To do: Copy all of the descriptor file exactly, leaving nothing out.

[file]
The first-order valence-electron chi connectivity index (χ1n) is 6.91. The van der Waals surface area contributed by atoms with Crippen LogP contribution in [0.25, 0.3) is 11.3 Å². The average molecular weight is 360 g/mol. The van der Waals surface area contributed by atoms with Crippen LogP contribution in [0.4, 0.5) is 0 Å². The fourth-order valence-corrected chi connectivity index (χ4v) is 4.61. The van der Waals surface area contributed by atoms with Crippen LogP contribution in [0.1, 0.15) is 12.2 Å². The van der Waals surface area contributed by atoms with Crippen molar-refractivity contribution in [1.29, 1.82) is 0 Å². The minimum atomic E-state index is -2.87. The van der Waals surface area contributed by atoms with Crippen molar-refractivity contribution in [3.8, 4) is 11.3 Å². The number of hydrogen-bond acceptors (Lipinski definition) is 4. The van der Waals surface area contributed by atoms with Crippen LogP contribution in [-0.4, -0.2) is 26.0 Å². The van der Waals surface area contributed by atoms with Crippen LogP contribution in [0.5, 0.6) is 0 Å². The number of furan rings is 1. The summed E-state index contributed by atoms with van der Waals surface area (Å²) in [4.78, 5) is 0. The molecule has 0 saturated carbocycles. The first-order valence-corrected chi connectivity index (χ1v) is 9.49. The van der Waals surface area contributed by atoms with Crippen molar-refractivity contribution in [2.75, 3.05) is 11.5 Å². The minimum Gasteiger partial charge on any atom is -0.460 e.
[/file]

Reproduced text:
The first-order valence-electron chi connectivity index (χ1n) is 6.91. The van der Waals surface area contributed by atoms with Crippen LogP contribution in [0.25, 0.3) is 11.3 Å². The average molecular weight is 360 g/mol. The van der Waals surface area contributed by atoms with Crippen LogP contribution in [0.4, 0.5) is 0 Å². The fourth-order valence-corrected chi connectivity index (χ4v) is 4.61. The van der Waals surface area contributed by atoms with Crippen LogP contribution in [0.1, 0.15) is 12.2 Å². The van der Waals surface area contributed by atoms with Crippen molar-refractivity contribution in [1.29, 1.82) is 0 Å². The minimum atomic E-state index is -2.87. The van der Waals surface area contributed by atoms with Crippen molar-refractivity contribution in [3.8, 4) is 11.3 Å². The number of hydrogen-bond acceptors (Lipinski definition) is 4. The van der Waals surface area contributed by atoms with Crippen LogP contribution in [-0.4, -0.2) is 26.0 Å². The van der Waals surface area contributed by atoms with Crippen LogP contribution in [0.5, 0.6) is 0 Å². The number of furan rings is 1. The summed E-state index contributed by atoms with van der Waals surface area (Å²) in [4.78, 5) is 0. The molecule has 0 saturated carbocycles. The first-order valence-corrected chi connectivity index (χ1v) is 9.49. The van der Waals surface area contributed by atoms with Crippen molar-refractivity contribution in [2.75, 3.05) is 11.5 Å². The minimum Gasteiger partial charge on any atom is -0.460 e.